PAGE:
- Bittman, Mark (2 April 2010). "Braised Romaine Hearts". Retrieved 27 January 2018.
- "AICR's Foods That Fight Cancer: Dark Green Leafy Vegetables". American Institute for Cancer Research.
- "Public Health Notice – Outbreak of E. coli infections linked to romaine lettuce", Public Health Agency of Canada, February 9, 2018
- "Multistate Outbreak of Shiga toxin-producing Escherichia coli O157:H7 Infections Linked to Leafy Greens (Final Update)", Centers for Disease Control and Prevention, posted January 25, 2018
- "Multistate Outbreak of E. coli O157:H7 Infections Linked to Romaine Lettuce | Investigation Notice: Multistate Outbreak of E. coli O157:H7 Infections April 2018 | E. coli | CDC". www.cdc.gov. 2018-04-20. Retrieved 2018-04-21.
- Sun, Lena H. (2018-04-20). "E. coli outbreak warning expands to all types of romaine lettuce". Washington Post. ISSN 0190-8286. Retrieved 2018-04-21.
- Judkis, Maura (2018-05-22). "Our national romaine lettuce crisis is over, says the CDC. Here's how to celebrate". The Washington Post. Retrieved 2018-05-22.
- Phillips, Kristine (2018-06-02). "Five dead, nearly 200 sick in E. coli outbreak from lettuce. And investigators are stumped". The Washington Post. Retrieved 2018-06-03.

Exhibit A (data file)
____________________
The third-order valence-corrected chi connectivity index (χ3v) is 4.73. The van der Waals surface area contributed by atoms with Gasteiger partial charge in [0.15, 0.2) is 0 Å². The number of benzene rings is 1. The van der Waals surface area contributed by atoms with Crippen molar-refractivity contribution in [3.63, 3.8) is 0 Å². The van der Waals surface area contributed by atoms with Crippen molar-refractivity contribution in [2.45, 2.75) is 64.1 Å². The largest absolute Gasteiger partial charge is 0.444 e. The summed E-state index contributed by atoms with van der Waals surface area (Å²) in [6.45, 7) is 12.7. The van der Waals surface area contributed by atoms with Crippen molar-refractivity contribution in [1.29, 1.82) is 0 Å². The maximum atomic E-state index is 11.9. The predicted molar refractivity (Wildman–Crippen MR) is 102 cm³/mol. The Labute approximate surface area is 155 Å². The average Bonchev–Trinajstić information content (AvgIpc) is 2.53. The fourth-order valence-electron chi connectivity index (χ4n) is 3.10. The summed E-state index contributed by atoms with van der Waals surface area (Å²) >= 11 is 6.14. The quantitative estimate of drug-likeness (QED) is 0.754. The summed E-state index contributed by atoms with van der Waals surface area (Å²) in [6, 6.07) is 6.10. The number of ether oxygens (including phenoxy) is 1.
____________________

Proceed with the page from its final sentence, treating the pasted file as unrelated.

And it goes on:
- "FDA Investigating Multistate Outbreak of E. coli O157:H7 Infections Linked to Romaine Lettuce from Yuma Growing Region". FDA. 2018-06-01. Retrieved 2018-06-03.
- Chappell, Bill (June 29, 2018). "It Was The Water, FDA Says Of Romaine E. coli Outbreak That Killed Five". NPR. Retrieved June 29, 2018.
- United States Centers for Disease Control, "Outbreak of E. coli Infections Linked to Romaine Lettuce", November 20, 2018 
- Public Health Agency of Canada, "Public Health Notice - Outbreak of E. coli infections linked to romaine lettuce", November 20, 2018 
- Eduardo Cuevas (November 30, 2018). "County a possible source of E. coli: At least 43 have been sickened in outbreak". Salinas Californian. USA Today. p. A1.
- Kate Cimini (November 30, 2018). "Border shutdown worries ag industry: Trump threats come amid E. coli outbreak tied to romaine". Salinas Californian. USA Today. p. A1.
- Tooke, William (1855). The Monarchy of France: its rise, progress, and fall. London: Sampson Low & Son. p. 634.
- The dictionary definition of romaine at Wiktionary